First large vial that keeps delamination under control and reduces the risk of product recalls
German pharmaceutical glass specialist Schott has developed what the firm claims is the first large pharmaceutical vial to provide a reduced delamination propensity and decrease the risk of product recalls. In a customer project for a large US-based biotech company, Schott succeeded in applying its proven manufacturing process for delamination controlled vials to a customised 50ml vial.
In response to the pharmaceutical industry’s delamination concerns surrounding the storage of pharmaceutical products in glass vials, Schott has combined high-quality Fiolax glass tubing with an optimised hot forming process, as well as a quantitative chemical glass surface test routine, to develop Schott Vials DC. The DC manufacturing process ensures that the glass surface is more homogeneous and therefore less susceptible to delamination. Currently, the company’s portfolio includes ISO sizes from 2R to 10R. Through this project, Schott has also proven its capability to apply this knowledge to large and customised vials.
Schott expands delamination control with new large-format 50ml vial DC
Schott says it is the first manufacturer capable of determining the risk of delamination based on threshold values. During the company’s patented Delamination Quicktest, a certain number of vials are randomly removed from every batch and subjected to stress for four hours inside an autoclave to identify the delamination critical zone. In a second step, the vials are filled with high purity water (WFI – Water for Injection) and sodium is extracted inside an autoclave. The volume of sodium extracted correlates with the probability that the vials will experience delamination at a later point in time.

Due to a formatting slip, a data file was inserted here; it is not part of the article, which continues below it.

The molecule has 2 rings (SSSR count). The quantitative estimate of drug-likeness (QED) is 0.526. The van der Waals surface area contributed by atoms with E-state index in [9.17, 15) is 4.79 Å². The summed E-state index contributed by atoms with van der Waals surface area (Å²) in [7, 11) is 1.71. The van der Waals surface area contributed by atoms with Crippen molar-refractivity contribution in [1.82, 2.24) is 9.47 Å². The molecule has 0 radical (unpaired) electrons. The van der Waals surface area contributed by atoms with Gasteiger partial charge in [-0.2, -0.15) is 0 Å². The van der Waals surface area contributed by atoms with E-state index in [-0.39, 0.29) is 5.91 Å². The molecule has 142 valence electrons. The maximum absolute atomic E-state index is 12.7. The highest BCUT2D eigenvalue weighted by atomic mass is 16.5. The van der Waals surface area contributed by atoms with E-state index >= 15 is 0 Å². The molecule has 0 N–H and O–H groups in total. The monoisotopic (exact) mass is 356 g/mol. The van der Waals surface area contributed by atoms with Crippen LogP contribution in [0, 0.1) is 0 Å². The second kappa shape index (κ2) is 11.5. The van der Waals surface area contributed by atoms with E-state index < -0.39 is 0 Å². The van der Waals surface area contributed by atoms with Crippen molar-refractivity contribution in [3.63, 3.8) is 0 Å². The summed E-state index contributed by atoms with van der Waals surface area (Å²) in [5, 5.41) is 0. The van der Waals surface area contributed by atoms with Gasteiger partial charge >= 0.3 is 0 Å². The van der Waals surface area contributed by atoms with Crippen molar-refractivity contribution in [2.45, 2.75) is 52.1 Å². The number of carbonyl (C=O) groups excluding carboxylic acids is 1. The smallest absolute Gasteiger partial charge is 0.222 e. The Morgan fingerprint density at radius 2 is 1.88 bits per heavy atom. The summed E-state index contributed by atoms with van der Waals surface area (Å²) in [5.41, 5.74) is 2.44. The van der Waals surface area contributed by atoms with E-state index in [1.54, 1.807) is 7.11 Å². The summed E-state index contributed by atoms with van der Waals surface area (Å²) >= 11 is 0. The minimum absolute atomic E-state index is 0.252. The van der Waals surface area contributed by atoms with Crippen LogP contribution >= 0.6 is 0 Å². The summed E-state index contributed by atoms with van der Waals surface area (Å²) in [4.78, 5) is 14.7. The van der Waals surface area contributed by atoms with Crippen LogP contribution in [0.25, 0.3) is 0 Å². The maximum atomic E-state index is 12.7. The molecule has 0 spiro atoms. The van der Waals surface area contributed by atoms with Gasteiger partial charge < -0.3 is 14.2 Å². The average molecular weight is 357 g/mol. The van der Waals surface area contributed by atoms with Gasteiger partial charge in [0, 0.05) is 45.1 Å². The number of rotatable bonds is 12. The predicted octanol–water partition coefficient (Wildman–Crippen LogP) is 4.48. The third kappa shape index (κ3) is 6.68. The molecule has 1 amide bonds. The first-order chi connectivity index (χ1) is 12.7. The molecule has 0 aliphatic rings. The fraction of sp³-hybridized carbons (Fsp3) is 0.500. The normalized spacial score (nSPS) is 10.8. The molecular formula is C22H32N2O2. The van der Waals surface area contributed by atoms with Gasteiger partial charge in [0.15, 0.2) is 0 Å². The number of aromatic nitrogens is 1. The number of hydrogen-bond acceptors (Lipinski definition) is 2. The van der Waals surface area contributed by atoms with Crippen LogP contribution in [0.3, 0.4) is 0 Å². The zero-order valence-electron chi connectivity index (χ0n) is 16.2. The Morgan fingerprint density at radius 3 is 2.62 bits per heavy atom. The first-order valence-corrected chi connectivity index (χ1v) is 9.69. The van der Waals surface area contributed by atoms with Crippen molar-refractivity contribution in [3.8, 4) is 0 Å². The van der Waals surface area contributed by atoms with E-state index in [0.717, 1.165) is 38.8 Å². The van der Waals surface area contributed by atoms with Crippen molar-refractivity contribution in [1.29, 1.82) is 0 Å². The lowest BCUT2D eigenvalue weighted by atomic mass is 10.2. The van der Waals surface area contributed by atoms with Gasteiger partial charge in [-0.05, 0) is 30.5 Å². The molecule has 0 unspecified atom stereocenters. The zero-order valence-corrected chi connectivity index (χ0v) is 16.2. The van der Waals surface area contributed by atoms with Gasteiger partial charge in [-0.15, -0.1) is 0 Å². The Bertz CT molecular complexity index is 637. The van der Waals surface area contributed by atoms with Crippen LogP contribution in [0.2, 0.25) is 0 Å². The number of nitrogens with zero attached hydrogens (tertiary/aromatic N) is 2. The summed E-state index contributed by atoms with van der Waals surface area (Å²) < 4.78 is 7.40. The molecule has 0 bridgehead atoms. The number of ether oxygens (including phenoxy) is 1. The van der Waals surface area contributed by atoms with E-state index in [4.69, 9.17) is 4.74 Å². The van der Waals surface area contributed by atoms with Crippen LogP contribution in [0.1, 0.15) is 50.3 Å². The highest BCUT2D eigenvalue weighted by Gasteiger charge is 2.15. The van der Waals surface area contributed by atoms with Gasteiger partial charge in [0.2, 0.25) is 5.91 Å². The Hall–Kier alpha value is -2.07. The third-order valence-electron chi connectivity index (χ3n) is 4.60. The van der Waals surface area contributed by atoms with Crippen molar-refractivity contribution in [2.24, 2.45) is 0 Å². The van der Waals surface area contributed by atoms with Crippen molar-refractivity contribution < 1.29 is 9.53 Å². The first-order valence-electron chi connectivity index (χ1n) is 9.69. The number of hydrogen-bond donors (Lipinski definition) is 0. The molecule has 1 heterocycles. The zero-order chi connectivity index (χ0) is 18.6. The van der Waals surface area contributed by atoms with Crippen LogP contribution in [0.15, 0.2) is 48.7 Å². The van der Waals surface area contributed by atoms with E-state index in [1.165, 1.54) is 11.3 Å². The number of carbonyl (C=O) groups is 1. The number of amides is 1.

'By monitoring these values and adhering to certain thresholds, Schott is able to control the risk of delamination,' says Dr Bernhard Hladik, Senior Product Manager at Schott Pharmaceutical Systems. 'We validated the new customised 50ml vials with the Schott Delamination Quicktest, which from our point of view is the most suitable method to minimise the manufacturing related risk for glass delamination.
'The first approach trying to quantify the delamination tendency was based on limiting the surface alkalinity of the respective container. However, Schott found that vials that scored well in the surface alkalinity test still showed a high tendency to delaminate if the Schott Delamination Quicktest was not passed. Therefore, the firm only uses the proven Delamination Quicktest to measure the risks of delamination.'